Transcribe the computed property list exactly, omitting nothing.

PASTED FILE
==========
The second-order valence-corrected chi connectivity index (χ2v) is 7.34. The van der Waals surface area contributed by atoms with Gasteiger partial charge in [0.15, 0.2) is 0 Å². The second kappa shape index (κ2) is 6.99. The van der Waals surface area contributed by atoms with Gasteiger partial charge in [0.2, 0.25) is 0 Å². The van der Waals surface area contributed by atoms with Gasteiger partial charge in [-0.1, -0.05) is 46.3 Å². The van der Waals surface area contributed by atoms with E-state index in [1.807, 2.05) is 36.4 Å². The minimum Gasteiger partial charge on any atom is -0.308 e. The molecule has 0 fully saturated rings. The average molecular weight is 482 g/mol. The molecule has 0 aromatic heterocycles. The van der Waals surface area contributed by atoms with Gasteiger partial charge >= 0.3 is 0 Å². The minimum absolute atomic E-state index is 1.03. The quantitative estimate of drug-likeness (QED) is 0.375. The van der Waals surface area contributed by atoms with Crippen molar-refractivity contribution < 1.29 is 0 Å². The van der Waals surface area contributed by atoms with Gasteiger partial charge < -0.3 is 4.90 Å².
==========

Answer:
The second-order valence-corrected chi connectivity index (χ2v) is 7.34. The van der Waals surface area contributed by atoms with Gasteiger partial charge in [0.15, 0.2) is 0 Å². The second kappa shape index (κ2) is 6.99. The van der Waals surface area contributed by atoms with Gasteiger partial charge in [0.2, 0.25) is 0 Å². The van der Waals surface area contributed by atoms with Gasteiger partial charge in [-0.1, -0.05) is 46.3 Å². The van der Waals surface area contributed by atoms with E-state index in [1.807, 2.05) is 36.4 Å². The minimum Gasteiger partial charge on any atom is -0.308 e. The molecule has 0 fully saturated rings. The average molecular weight is 482 g/mol. The molecule has 0 aromatic heterocycles. The van der Waals surface area contributed by atoms with Gasteiger partial charge >= 0.3 is 0 Å². The minimum absolute atomic E-state index is 1.03. The quantitative estimate of drug-likeness (QED) is 0.375. The van der Waals surface area contributed by atoms with Crippen molar-refractivity contribution < 1.29 is 0 Å². The van der Waals surface area contributed by atoms with Gasteiger partial charge < -0.3 is 4.90 Å².